Possibility of Big Central Bank Gold Sales to Try and Stabilize the Dollar

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...if bankers sell gold to try and reverse the dollar slide, will it make any serious difference to the gold price, or the dollar, anyway? Short term negative gold price impacts may result, but overall the fundamentals behind the dollar weakness cannot be undone by such an artificial procedure. Indeed if such sales are made openly, and the gold price is not significantly affected, which has to be a possibility, then the dollar may be seen as being even weaker still.

Following various pronouncements in Washington and elsewhere there seems little doubt that moves are being discussed to try and halt the greenback's seemingly ever-spiralling downturn now that the Fed is beginning to concern itself with inflation. This may just mean US interventions in the markets to buy dollars, but could also be the prelude to some concerted sales of gold into the market as higher gold prices are themselves seen as an indication of dollar devaluation (which indeed they are) and so the feeling among some Central Bankers is that a gold sell-off will in turn help stabilise the dollar.

This may well occur. Be warned. There are enough gold disbelievers in the sector to make it happen. But one suspects it will be of little use in the medium to long term. The U.S.'s economic malaise cannot be halted by selling the best indicator out there of dollar weakness. The weakness goes far deeper structurally into the American dream which up until the second half of last year had been boosted by virtually unlimited credit, a significant proportion of which was being taken up by those who could least afford to repay it in a downturn. Unfortunately the American dream has de facto become a global dream as the world's economic powerhouse has aggressively exported its ideas of capitalism (behind the smokescreen of democracy) all around the world - sometimes by force where it has seen its economic interests and security threatened...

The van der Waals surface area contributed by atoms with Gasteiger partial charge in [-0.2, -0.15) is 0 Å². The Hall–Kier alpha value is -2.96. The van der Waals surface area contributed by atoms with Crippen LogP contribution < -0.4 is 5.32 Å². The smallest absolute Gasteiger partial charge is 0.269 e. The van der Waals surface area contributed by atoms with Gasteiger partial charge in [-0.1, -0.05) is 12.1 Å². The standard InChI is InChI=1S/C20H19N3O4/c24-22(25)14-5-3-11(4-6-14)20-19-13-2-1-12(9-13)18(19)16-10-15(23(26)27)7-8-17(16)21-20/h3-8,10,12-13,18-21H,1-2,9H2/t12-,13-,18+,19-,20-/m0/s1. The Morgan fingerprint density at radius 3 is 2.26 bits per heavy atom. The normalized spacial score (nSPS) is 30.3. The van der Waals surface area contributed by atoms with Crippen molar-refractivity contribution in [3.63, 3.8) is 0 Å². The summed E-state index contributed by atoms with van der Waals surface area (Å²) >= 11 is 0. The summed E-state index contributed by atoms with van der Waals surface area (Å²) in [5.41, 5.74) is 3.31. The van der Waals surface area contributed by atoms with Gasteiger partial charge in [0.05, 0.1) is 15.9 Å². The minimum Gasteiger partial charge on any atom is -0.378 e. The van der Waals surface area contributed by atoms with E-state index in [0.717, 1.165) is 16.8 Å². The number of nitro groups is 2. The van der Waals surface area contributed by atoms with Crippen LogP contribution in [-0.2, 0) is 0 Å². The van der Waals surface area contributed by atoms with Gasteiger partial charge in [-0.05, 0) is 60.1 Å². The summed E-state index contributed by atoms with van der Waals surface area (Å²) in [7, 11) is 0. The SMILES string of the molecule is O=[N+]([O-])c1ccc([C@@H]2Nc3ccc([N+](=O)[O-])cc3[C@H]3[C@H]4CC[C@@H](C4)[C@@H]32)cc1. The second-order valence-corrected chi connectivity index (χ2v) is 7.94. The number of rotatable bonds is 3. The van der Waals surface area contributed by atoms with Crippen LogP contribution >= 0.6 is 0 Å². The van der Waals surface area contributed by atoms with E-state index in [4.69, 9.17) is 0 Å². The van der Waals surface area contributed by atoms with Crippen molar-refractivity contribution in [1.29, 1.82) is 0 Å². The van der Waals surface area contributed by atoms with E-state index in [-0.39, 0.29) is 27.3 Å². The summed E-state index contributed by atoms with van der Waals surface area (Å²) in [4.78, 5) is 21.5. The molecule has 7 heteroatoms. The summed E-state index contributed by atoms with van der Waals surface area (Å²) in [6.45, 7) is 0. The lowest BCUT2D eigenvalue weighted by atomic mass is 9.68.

Perhaps this is a little unfair and is only painting a picture of the extremes in the sector. There are still plenty of traditional conservative bankers around who are probably just as horrified at some of those they have to rub shoulders with and whose warnings have gone unheeded. They are taking command now and some of their cautions in dealings with fellow banks are perhaps at the root of the credit crunch which means that almost all risk elements have to be removed before loans - corporate and personal - are approved...

But we digress. Will the bankers sell gold to try and reverse the dollar slide? And if they do will it make any serious difference to the gold price, or the dollar, anyway? Short term negative gold price impacts may result, but overall the fundamentals behind the dollar weakness cannot be undone by such an artificial procedure. Indeed if such sales are made openly, and the gold price is not significantly affected, which has to be a possibility, then the dollar may be seen as being even weaker still.

What is likely to be the dollar saviour in terms of currencies like the Euro and perhaps the Yen, is that the US has very successfully exported many of the problems it is currently facing to the Euro zone and elsewhere and only now is the true impact of the financial crisis in these areas beginning to sink in. We are seeing housing price collapses in some European countries - the trigger behind the US downturn - and as the US economy begins to stabilise, which it probably will, the downturn is beginning to get under way elsewhere and other economies will weaken. That may be what truly halts the dollar slide...

So, should Central Banks sell gold to try and help stabilise the dollar, apart from some short term dips around the gold sales themselves, it is likely the markets will absorb whatever is thrown at them. This would be either through a decline in production and continuing increasing investment demand, not to mention some likely purchases by some central banks which a) believe in gold and b) feel they need to hold more of their foreign exchange reserves in some currency other than the US dollar - and in this respect gold definitely counts as a currency. While there may be a negative impact in that gold might not move upwards as fast as some would predict, longer term fundamentals look good for gold and with economic instability likely to continue for some time one has to remain positive on the price.

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